Becca Longo, an 18-year-old kicker from Arizona, has become the first woman to earn a football scholarship at the Division II level or higher. The teenager, who can regularly hit field goals from 45 yards out, will become one of roughly a dozen women to have ever played college football at any level once she begins school at Adams State University in Alamosa, Colorado. And according to Longo’s coach, Alex Zendejas — a member of the most prolific and famed family of kickers in all of professional football — Longo’s kicking career might not end in college.
“What separates you from everyone else is that you stuck with it, even in the hard times,” Zendejas told Longo, according to a profile by the Bleacher Report. “You have all the potential in the world. Keep at it, and who knows? Maybe you’ll be the first female playing on Sundays,” he said, referring to the day of the week on which the majority of NFL games are played.
In 2004, when Longo was only 5 years old, she watched high school kicker Heidi Garrett smash a 48-yard field goal — a kick that still holds the record for the longest high school field goal by a female — against her cousin’s football team in California.
Later, as a freshman in high school, she surprised a group of boys — and herself — when she blasted a ball across the field on a dare. That same day, Longo spoke with her father about trying to become the school’s kicker. After an inexperienced Longo wowed a group of former players and coaches at a workout, famed kicker Mike Vanderjagt among them, she began practicing with Zendejas and his son, Alex Jr., a former Arizona kicker who is perhaps best known for missing a crucial extra-point attempt in 2009 against Arizona State in double-overtime. After her first day of practice with Zendejas, she went and spoke to the athletic director of her high school.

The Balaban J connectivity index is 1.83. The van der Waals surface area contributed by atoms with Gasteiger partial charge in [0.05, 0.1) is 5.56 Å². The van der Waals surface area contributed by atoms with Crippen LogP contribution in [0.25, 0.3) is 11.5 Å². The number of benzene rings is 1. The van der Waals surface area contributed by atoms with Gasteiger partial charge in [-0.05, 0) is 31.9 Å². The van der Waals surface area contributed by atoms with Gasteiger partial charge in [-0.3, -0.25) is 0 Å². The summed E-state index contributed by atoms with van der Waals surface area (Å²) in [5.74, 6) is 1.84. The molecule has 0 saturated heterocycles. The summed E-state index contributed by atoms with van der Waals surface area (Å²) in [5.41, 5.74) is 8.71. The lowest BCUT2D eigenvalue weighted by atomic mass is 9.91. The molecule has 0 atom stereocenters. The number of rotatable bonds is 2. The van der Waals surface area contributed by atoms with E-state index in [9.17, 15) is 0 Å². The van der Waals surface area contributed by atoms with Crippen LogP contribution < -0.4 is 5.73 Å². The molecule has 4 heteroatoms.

“I want to play football,” she told him. “I want to kick.”
In her first season kicking for her school’s Junior Varsity team, Longo made 34 out of 37 attempted kicks. She’s faced doubters too. “I’ve heard people say that I’m just a publicity stunt, that I don’t deserve this chance,” Longo told the Bleacher Report. “I don’t let that bother me. I just need to stay true to who I am — and stay true to what I’ve learned and keep improving — and I’ll be just fine. I really believe that. I really do.”
That mental toughness will serve Longo well as her potential future as a kicker in college, and maybe even the pros, will likely have more to do with her mental strength than her physical strength — at least according to Zendejas Jr.
“Kicking isn’t about all the makes; it’s about how you respond to the misses,” he said. “This is what I tell Becca. She’s going to confront difficult times. How she responds will define her. But she’s ready. She’s ready for anything.”
Watch video of Longo in action below.
— Bleacher Report (@BleacherReport) June 13, 2017
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